After hearing, the trial court found in favor of the petitioners. The dispositive portion of the decision reads:jgc:chanrobles.com.ph

"FOR ALL THE FOREGOING, the Court hereby rendered judgment as follows:jgc:chanrobles.com.ph

"(a) Condemning defendants Manila Bay Lighterage Corporation and Pioneer Insurance and Surety Corporation to pay plaintiffs, jointly and severally, the sum of P100,000.00;

"(b) Sentencing defendant Manila Bay Lighterage Corporation to pay plaintiff, in addition, the sum of P50,000.00, plus P12,500.00, that the latter advanced to the former as down payment for transporting the logs in question;

"(c) Ordering the counterclaim of defendant Insurance against plaintiffs, dismissed, for lack of merit, but as to its cross-claim against its co-defendant Manila Bay Lighterage Corporation, the latter is ordered to reimburse the former for whatever amount it may pay the plaintiffs as such surety;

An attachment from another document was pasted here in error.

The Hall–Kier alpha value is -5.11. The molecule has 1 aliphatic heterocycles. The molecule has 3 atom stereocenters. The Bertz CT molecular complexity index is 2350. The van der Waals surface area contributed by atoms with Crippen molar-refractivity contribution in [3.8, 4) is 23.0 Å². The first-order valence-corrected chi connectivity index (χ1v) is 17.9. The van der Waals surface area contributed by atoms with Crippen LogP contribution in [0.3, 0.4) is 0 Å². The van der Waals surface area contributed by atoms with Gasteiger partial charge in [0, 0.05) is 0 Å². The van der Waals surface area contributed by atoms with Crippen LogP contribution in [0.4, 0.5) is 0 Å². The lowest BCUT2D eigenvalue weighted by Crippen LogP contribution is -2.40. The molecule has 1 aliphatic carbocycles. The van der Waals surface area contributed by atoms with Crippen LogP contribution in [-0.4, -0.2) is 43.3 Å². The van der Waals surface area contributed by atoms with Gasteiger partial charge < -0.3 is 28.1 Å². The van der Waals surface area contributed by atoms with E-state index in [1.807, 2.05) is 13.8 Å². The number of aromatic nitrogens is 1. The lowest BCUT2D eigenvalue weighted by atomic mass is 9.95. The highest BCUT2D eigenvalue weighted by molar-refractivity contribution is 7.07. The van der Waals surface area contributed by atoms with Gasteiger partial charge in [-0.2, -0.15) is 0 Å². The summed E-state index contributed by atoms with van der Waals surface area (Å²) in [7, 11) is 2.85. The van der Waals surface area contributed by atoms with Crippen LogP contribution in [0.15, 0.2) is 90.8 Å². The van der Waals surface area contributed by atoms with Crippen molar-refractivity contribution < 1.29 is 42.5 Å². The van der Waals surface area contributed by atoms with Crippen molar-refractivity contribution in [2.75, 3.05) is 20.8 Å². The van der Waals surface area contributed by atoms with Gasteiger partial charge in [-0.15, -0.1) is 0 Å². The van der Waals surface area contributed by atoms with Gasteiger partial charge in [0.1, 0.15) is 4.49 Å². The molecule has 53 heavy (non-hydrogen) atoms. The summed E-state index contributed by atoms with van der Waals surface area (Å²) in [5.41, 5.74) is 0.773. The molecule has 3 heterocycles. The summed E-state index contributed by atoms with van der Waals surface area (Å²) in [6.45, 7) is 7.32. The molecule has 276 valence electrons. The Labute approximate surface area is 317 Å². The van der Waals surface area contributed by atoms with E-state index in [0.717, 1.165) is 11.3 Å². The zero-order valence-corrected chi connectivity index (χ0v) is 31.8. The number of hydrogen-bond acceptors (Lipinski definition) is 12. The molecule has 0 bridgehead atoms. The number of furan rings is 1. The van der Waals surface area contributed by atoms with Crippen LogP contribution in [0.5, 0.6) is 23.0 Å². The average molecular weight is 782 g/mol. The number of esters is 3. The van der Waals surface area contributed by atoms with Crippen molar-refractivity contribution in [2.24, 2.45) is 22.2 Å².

"(d) Ordering the counterclaim of defendant Lighterage against plaintiffs, dismissed for lack of merit;

"(e) Plaintiffs’ claim of not less than P100,000.00 and P75,000.00 as exemplary damages are ordered dismissed, for lack of merits; plaintiffs’ claim for attorney’s fees in the sum of P10,000.00 is hereby granted, against both defendants, who are, moreover ordered to pay the costs; and

"(f) The sum of P150,000.00 award to plaintiffs, shall bear interest of six per cent (6%) from March 25, 1975, until amount is fully paid."cralaw virtua1aw library

Respondent Pioneer appealed to the Intermediate Appellate Court. Manila Bay did not appeal. According to the petitioners, the transportation company is no longer doing business and is without funds.

During the initial stages of the hearing, Manila Bay informed the trial court that it had salvaged part of the logs. The court ordered them to be sold to the highest bidder with the funds to be deposited in a bank in the name of Civil Case No. 86599.

On January 30, 1984, the appellate court modified the trial court’s decision and absolved Pioneer from liability after finding that there was a breach of implied warranty of seaworthiness on the part of the petitioners and that the loss of the insured cargo was caused by the "perils of the ship" and not by the "perils of the sea." It ruled that the loss is not covered by the marine insurance policy.chanrobles lawlibrary : rednad